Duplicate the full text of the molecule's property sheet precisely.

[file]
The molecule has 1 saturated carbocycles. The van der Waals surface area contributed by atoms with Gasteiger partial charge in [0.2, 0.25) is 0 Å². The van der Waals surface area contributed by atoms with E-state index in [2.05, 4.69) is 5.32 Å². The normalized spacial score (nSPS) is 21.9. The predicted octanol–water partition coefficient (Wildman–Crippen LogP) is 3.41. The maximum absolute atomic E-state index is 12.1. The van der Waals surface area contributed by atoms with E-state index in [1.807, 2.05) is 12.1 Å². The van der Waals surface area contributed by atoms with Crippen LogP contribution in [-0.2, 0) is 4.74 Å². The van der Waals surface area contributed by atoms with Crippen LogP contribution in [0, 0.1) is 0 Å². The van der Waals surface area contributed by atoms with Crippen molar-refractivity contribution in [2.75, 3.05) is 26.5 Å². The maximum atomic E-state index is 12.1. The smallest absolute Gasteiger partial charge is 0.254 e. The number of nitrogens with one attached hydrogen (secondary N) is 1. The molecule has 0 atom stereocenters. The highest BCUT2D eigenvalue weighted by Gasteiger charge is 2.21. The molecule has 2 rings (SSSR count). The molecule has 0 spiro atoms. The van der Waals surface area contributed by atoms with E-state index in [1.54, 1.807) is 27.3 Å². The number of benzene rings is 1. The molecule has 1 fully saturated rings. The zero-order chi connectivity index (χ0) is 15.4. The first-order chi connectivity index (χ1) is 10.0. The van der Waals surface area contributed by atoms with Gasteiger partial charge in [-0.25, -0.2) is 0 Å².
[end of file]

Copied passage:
The molecule has 1 saturated carbocycles. The van der Waals surface area contributed by atoms with Gasteiger partial charge in [0.2, 0.25) is 0 Å². The van der Waals surface area contributed by atoms with E-state index in [2.05, 4.69) is 5.32 Å². The normalized spacial score (nSPS) is 21.9. The predicted octanol–water partition coefficient (Wildman–Crippen LogP) is 3.41. The maximum absolute atomic E-state index is 12.1. The van der Waals surface area contributed by atoms with E-state index in [1.807, 2.05) is 12.1 Å². The van der Waals surface area contributed by atoms with Crippen LogP contribution in [-0.2, 0) is 4.74 Å². The van der Waals surface area contributed by atoms with Crippen LogP contribution in [0, 0.1) is 0 Å². The van der Waals surface area contributed by atoms with Crippen molar-refractivity contribution in [2.75, 3.05) is 26.5 Å². The maximum atomic E-state index is 12.1. The smallest absolute Gasteiger partial charge is 0.254 e. The number of nitrogens with one attached hydrogen (secondary N) is 1. The molecule has 0 atom stereocenters. The highest BCUT2D eigenvalue weighted by Gasteiger charge is 2.21. The molecule has 2 rings (SSSR count). The molecule has 0 spiro atoms. The van der Waals surface area contributed by atoms with E-state index in [1.54, 1.807) is 27.3 Å². The number of benzene rings is 1. The molecule has 1 fully saturated rings. The zero-order chi connectivity index (χ0) is 15.4. The first-order chi connectivity index (χ1) is 10.0. The van der Waals surface area contributed by atoms with Gasteiger partial charge in [-0.25, -0.2) is 0 Å².